It took the crypto business many years to win the confidence of the biggest Wall Street institutions, as well as their financial support. The chaotic collapse of Sam Bankman-crypto Fried's empire has revived comparisons of the digital-asset business to the Wild West just as more significant traditional players appeared on the verge of entering the rapidly expanding blockchain marketplaces.
In May of this year, JPMorgan Chase signed two popular crypto exchanges as clients, indicating that Wall Street is beginning to accept cryptos to the point where it sees value in them for their own future.
While the grand FTX fiasco is causing several traditional institutions to back out of the crypto space, many are wondering if this is the time when some Wall Street banks might try to get a foot firmly into the crypto space and help out struggling crypto firms for their own later gains. However, experts believe that it is quite unlikely.
As Dick Bove, the Odeon Capital Group chief financial strategist said, “Banks are the natural enemy of the crypto business because they both ostensibly market the same product line.”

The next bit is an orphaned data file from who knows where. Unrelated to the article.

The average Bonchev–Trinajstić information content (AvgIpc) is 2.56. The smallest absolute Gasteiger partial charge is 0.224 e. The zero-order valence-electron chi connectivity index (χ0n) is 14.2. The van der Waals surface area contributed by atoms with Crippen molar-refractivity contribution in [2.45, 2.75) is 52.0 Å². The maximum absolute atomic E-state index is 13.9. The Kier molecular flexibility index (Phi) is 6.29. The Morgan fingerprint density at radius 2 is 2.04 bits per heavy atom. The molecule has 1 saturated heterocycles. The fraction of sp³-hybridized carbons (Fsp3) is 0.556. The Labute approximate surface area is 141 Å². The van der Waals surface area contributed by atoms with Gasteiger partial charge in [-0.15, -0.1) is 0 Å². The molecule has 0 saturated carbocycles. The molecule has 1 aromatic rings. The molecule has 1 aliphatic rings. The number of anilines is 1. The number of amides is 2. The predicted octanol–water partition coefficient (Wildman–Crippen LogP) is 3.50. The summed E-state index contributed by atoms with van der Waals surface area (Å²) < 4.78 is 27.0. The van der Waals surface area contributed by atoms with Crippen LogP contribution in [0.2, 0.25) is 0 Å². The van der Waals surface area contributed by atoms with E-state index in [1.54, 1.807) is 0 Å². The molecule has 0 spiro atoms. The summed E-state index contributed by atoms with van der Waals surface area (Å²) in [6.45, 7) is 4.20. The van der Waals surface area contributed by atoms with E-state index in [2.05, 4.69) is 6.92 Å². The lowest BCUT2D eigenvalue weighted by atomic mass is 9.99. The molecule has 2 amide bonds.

However, as a counter to Bove’s statement, the banks that have tried to get into the crypto world are already many in numbers. In addition to JPMorgan, crypto-friendly banking firm Silvergate Bank signed over 850 digital currency customers, including 61 exchanges, 541 institutional traders, and 248 other prospects.
Regarding the matter, Bove further said that "The banks that are in this business will say, 'It's not going to cause a problem for us,' and the banks that aren't in it will say, 'We told you so,' but they're not going to help."
In relevant news, Silvergate's inventory fell 10 percent in November when the company disclosed exposure to the bankrupt crypto exchange FTX. As of September 30, the banking institution had a total of $11.9 billion in deposits from all digital asset potential, with FTX accounting for less than 10 percent.
After the grand FTX fiasco, as the exchange and partner firms declare bankruptcy, The Bank Policy Institute had this to say about regulation after the collapse of the crypto exchange, "Policymakers should ensure they do not embed by putting crypto firms in the heart of the financial system through Fed accounts.”
The statement further claimed that if they indeed do so, "the next crisis in the cryptoverse could threaten financial stability."
The writer is the founder at yMedia. He ventured into crypto in 2013 and is an ETH maximalist. Twitter: @bhardwajshash
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